Doncaster Sheffield Airport: Council's legal challenge over airport closure rejected
Doncaster Council has vowed to "fight on" after receiving another setback in its bid to save Doncaster Sheffield Airport.
The council had asked the Administrative Court to conduct a judicial review into the length of time the airport's owner Peel Group offered as a consultation period before making the decision to close it.
In a statement, Doncaster Council confirmed they'd received the judgement of the court today, ruling against the challenge.
The city's mayor Ros Jones said: "Although the judge’s decision has not fallen on our side, we do not regret taking this to court.
"We have to use every legal tool at our disposal and this was one of them. The other is a Compulsory Purchase Order (CPO) that the council supported and we will now progress."
A Doncaster Council spokesperson said that Peel Group are still in negotiations with a potential investor, but that the council would be "pressing the button" on a CPO now the application for a judicial review has failed.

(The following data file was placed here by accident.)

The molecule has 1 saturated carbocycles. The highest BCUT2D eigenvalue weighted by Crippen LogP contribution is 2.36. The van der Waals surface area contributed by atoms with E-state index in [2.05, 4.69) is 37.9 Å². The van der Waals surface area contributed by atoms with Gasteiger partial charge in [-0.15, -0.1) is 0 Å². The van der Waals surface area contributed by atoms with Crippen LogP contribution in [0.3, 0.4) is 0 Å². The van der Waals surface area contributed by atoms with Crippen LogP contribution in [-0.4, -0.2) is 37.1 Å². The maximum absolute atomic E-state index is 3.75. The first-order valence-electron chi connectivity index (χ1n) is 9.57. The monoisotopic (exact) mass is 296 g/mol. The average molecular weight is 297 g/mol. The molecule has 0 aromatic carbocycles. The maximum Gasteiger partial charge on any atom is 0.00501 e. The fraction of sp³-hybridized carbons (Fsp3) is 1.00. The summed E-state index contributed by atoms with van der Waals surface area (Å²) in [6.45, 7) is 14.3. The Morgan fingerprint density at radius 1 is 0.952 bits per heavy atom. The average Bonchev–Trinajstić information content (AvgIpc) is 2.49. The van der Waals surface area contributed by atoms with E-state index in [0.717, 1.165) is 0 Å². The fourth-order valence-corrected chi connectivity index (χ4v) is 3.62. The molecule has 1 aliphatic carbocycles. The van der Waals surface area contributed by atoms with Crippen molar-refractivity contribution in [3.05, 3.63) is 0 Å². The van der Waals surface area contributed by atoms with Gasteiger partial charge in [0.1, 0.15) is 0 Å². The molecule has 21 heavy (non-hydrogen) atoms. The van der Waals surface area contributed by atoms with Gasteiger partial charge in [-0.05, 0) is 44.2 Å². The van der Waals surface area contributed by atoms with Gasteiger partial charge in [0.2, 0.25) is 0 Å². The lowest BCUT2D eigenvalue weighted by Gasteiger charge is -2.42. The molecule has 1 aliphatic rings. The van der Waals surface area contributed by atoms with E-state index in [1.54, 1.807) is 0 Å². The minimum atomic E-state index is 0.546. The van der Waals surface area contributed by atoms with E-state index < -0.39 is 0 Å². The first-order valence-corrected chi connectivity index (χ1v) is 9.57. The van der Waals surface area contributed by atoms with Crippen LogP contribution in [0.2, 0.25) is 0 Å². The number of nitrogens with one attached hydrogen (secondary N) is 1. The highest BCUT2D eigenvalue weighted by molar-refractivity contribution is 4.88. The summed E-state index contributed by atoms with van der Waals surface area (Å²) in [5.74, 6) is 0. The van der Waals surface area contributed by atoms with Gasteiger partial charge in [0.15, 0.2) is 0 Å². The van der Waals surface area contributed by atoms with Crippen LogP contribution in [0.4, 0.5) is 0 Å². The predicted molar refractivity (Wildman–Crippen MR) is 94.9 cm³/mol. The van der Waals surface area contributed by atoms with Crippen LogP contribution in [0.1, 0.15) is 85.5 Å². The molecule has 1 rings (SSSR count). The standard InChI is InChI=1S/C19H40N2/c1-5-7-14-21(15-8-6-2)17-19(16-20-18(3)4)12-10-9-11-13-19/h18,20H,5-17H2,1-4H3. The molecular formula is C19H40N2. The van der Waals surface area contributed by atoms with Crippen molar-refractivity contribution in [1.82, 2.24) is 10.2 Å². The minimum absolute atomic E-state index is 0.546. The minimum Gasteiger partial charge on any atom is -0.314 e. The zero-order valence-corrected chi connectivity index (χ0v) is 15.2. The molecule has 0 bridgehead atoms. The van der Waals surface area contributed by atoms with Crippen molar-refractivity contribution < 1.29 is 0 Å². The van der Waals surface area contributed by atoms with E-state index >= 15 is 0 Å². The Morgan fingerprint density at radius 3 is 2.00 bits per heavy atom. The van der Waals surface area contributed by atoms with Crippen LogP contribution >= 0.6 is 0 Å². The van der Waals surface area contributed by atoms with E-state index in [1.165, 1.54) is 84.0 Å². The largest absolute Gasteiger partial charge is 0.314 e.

What is a Compulsory Purchase Order (CPO)?
A CPO is a legal tool which certain public bodies (like Doncaster Council) can use to obtain land without the owner's consent. They can be used to buy land for developments which are 'in the public interest'.
In order to get a CPO, the 'acquiring authority' must go through an extensive legal procedure where all parties affected are given the opportunity to make their case for or against the CPO. The 'confirming authority' (ie. the relevant government minister or a delegated inspector) then makes a decision on whether to approve the CPO or not.
A CPO is considered an extreme method of purchase and is intended to be used as a last resort to obtain the land. The acquiring authority is expected to attempt to reach an agreement with the owner first.
Mayor Jones says she is "convinced" that the airport can be made successful and she remains "committed to the fight for Doncaster Sheffield Airport".
The closure of the airport has put more than 800 jobs directly at risk, with a further 2,700 thought to be affected in the supply chain.
Rival operator Manchester Airports Group (MAG) has previously said those facing redundancy would be "guaranteed" an interview for any vacancies at the three airports it owns - Manchester, East Midlands and London Stansted.
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